Origin: Yong Lung village, Dong Ding area
Harvested by hand in spring 2003.
Process: Hungshui Oolong aged by the farmer.
This is a very interesting aged Oolong, especially since it's from the same farmer and village as the 2 Hungshui Oolongs from Yong Lung I have shown here and here recently.
The first thing that strikes us is that these Oolongs leaves are less tightly rolled than new Oolongs. As it ages, the dry leaves slowly unfurl. The color is also slightly more red and dark.
The dry leaves smell of sweet, dark, old wood. It feels slightly intoxicating, like a light brandy. The young roast scents have disappeared.
For the simple reason that when the quality is good and the storage done right, it can taste heavenly and produce scents that can't be found in new Oolongs. Of course, everybody's tastes differ and I know several drinkers who don't like this kind of scents (yet). It's not as directly appealing as an unroasted High Mountain Oolong. But it has much more complexity and refinement, I believe. As the years pass by, I like these kinds of Oolongs more and more.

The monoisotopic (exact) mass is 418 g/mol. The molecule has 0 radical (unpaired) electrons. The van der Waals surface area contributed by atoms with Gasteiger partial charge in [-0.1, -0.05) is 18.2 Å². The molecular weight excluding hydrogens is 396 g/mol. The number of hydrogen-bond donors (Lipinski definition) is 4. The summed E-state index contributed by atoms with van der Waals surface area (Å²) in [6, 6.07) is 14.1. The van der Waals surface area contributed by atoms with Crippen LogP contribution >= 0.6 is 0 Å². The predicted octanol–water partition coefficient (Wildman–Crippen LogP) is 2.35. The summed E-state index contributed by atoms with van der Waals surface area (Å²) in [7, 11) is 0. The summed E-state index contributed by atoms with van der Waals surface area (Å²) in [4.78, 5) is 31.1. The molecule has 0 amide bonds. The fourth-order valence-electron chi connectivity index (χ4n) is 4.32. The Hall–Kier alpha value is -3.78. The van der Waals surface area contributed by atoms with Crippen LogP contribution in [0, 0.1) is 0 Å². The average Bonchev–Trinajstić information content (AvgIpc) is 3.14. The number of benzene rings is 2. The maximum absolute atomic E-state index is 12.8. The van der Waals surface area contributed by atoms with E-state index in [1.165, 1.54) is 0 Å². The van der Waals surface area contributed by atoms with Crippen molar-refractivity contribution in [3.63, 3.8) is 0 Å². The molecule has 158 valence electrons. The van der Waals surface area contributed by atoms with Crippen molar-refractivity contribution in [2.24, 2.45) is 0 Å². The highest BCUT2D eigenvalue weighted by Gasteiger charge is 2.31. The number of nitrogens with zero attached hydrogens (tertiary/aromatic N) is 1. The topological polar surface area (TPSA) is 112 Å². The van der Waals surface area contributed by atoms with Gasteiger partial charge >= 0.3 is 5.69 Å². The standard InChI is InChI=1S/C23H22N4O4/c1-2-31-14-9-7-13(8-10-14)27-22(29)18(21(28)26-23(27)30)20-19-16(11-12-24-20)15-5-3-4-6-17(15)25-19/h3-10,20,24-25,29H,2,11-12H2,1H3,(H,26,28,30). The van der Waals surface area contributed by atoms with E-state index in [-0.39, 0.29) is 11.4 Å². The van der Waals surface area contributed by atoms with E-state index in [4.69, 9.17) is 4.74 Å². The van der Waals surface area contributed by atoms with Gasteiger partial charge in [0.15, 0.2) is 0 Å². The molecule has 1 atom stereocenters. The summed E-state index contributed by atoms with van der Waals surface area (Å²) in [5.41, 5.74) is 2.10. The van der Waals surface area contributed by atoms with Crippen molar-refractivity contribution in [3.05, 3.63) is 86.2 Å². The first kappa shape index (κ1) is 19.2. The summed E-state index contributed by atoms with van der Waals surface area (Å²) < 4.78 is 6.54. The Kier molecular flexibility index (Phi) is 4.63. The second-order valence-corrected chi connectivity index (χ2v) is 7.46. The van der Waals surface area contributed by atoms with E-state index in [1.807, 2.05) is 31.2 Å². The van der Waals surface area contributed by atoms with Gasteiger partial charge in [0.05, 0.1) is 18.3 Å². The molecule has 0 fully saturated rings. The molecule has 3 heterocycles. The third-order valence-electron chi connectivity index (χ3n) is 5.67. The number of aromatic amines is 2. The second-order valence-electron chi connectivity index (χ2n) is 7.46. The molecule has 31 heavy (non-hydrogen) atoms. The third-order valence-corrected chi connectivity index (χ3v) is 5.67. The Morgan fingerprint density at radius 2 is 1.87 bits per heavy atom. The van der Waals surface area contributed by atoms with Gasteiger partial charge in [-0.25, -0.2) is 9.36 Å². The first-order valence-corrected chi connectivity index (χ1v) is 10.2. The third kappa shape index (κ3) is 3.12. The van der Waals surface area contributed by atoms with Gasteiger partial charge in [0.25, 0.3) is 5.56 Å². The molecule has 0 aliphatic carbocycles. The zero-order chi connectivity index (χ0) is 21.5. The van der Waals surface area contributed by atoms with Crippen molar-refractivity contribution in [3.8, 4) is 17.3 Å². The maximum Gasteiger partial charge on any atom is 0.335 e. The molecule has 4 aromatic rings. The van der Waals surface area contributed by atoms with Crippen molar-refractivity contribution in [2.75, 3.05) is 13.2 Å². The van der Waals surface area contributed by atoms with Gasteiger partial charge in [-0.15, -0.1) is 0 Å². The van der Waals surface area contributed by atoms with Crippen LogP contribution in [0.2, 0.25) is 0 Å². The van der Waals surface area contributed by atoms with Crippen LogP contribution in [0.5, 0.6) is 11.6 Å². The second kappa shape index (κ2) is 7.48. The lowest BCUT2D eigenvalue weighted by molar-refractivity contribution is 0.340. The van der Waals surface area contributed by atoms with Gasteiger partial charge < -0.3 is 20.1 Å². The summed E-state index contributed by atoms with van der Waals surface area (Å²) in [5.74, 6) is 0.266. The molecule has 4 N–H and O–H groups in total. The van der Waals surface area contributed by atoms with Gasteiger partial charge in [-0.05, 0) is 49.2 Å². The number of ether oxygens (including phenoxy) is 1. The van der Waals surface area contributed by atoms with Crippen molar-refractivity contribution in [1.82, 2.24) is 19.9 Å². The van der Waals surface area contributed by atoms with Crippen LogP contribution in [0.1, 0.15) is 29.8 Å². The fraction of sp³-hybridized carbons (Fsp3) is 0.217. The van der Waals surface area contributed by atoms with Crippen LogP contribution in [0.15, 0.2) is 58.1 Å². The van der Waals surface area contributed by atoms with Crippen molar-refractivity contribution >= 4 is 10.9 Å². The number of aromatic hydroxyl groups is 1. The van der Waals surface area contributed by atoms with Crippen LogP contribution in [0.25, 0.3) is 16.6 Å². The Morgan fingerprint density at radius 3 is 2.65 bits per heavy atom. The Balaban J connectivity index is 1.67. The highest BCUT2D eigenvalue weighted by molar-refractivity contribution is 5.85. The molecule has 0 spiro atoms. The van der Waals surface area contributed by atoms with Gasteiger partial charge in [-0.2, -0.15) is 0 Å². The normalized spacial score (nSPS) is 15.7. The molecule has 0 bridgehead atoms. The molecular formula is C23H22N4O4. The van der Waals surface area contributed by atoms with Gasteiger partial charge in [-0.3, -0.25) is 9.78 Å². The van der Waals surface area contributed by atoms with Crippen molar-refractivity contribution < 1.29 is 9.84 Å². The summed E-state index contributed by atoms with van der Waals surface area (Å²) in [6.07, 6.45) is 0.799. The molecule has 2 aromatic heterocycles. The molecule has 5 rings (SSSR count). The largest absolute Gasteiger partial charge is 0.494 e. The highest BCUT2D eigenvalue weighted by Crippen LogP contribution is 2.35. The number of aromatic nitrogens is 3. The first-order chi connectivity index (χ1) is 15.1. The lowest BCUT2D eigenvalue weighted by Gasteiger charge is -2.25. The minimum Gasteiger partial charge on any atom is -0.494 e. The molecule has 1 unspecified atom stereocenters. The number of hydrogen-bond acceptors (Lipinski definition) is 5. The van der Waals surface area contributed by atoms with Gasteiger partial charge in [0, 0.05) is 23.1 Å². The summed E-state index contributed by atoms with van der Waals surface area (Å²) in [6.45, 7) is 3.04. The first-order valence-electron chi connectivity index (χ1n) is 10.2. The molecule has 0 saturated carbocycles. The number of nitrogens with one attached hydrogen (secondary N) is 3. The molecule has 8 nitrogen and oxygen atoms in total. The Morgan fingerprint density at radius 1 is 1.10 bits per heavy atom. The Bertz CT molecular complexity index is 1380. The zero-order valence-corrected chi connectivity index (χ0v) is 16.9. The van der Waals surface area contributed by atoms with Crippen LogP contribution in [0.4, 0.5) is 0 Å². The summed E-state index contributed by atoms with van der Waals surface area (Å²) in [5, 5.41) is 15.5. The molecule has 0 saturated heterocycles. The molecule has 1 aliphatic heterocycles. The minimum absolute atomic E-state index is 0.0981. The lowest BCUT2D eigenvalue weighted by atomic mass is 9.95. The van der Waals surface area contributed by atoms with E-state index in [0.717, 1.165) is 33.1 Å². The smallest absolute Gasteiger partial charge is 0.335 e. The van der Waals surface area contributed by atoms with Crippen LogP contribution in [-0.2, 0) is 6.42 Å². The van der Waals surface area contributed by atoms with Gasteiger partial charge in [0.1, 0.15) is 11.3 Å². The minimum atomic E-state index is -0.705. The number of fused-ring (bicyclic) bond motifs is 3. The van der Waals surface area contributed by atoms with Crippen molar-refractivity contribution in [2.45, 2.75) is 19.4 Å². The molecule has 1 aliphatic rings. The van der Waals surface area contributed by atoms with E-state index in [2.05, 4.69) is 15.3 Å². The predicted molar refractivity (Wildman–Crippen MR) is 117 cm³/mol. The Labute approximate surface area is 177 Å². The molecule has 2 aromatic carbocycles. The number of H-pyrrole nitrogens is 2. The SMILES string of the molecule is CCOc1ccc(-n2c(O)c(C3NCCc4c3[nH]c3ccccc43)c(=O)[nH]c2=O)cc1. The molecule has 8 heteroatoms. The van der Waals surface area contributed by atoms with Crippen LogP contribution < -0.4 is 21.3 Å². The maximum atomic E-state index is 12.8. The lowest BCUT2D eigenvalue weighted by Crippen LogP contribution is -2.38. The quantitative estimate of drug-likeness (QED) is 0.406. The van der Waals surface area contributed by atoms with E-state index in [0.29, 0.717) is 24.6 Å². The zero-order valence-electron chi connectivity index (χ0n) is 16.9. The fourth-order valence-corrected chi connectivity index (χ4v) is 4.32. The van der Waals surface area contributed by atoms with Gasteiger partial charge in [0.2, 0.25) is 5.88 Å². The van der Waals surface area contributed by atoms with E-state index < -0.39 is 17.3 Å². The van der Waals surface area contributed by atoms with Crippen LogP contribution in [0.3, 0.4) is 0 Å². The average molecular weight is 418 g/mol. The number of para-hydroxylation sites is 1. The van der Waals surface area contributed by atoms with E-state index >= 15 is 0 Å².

2003 wild raw Yiwu puerh and a case of a grand cru Bordeaux wine of 2003. But so far, I didn't have any 2003 Hungshui Oolong for him and me. I think it will be a very meaningful gift when he's 18 and/or for his wedding!
A top quality tea that ages well is a great way to mark a special occasion.
We find leaves of various stages of maturity. But even the biggest leaves aren't hard.